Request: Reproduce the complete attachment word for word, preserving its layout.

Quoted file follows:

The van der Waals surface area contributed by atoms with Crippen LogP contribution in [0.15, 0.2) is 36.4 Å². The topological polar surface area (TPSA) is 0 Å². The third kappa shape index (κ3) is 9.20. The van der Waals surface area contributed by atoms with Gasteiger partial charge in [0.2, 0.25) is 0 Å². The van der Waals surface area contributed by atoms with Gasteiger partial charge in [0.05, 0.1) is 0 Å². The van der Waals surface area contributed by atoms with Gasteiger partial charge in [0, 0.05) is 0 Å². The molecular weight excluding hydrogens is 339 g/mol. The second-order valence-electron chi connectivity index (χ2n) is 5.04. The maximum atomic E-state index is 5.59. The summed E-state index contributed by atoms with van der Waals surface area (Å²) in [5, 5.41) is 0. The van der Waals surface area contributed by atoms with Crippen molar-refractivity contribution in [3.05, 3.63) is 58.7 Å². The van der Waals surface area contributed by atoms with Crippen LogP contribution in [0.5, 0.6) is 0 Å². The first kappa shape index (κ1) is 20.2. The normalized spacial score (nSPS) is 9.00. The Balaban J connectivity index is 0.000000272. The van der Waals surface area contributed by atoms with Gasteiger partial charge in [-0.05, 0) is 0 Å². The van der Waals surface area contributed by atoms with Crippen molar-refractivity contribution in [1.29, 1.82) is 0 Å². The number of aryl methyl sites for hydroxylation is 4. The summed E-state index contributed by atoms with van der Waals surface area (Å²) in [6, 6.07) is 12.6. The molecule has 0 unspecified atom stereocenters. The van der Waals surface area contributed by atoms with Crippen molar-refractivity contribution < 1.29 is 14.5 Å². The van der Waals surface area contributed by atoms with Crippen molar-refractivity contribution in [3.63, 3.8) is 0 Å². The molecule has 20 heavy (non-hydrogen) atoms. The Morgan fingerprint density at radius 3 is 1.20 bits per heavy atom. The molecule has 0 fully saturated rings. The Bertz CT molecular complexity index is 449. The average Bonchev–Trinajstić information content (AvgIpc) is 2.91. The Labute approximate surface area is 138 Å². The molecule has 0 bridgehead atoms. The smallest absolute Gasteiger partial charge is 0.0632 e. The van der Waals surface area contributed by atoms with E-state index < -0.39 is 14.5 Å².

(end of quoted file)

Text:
The van der Waals surface area contributed by atoms with Crippen LogP contribution in [0.15, 0.2) is 36.4 Å². The topological polar surface area (TPSA) is 0 Å². The third kappa shape index (κ3) is 9.20. The van der Waals surface area contributed by atoms with Gasteiger partial charge in [0.2, 0.25) is 0 Å². The van der Waals surface area contributed by atoms with Gasteiger partial charge in [0.05, 0.1) is 0 Å². The van der Waals surface area contributed by atoms with Gasteiger partial charge in [0, 0.05) is 0 Å². The molecular weight excluding hydrogens is 339 g/mol. The second-order valence-electron chi connectivity index (χ2n) is 5.04. The maximum atomic E-state index is 5.59. The summed E-state index contributed by atoms with van der Waals surface area (Å²) in [5, 5.41) is 0. The van der Waals surface area contributed by atoms with Crippen molar-refractivity contribution in [3.05, 3.63) is 58.7 Å². The van der Waals surface area contributed by atoms with Crippen LogP contribution in [0.5, 0.6) is 0 Å². The first kappa shape index (κ1) is 20.2. The normalized spacial score (nSPS) is 9.00. The Balaban J connectivity index is 0.000000272. The van der Waals surface area contributed by atoms with Gasteiger partial charge in [-0.05, 0) is 0 Å². The van der Waals surface area contributed by atoms with Crippen molar-refractivity contribution in [1.29, 1.82) is 0 Å². The number of aryl methyl sites for hydroxylation is 4. The summed E-state index contributed by atoms with van der Waals surface area (Å²) in [6, 6.07) is 12.6. The molecule has 0 unspecified atom stereocenters. The van der Waals surface area contributed by atoms with Crippen molar-refractivity contribution < 1.29 is 14.5 Å². The van der Waals surface area contributed by atoms with Crippen molar-refractivity contribution in [3.63, 3.8) is 0 Å². The molecule has 20 heavy (non-hydrogen) atoms. The Morgan fingerprint density at radius 3 is 1.20 bits per heavy atom. The molecule has 0 fully saturated rings. The Bertz CT molecular complexity index is 449. The average Bonchev–Trinajstić information content (AvgIpc) is 2.91. The Labute approximate surface area is 138 Å². The molecule has 0 bridgehead atoms. The smallest absolute Gasteiger partial charge is 0.0632 e. The van der Waals surface area contributed by atoms with E-state index < -0.39 is 14.5 Å².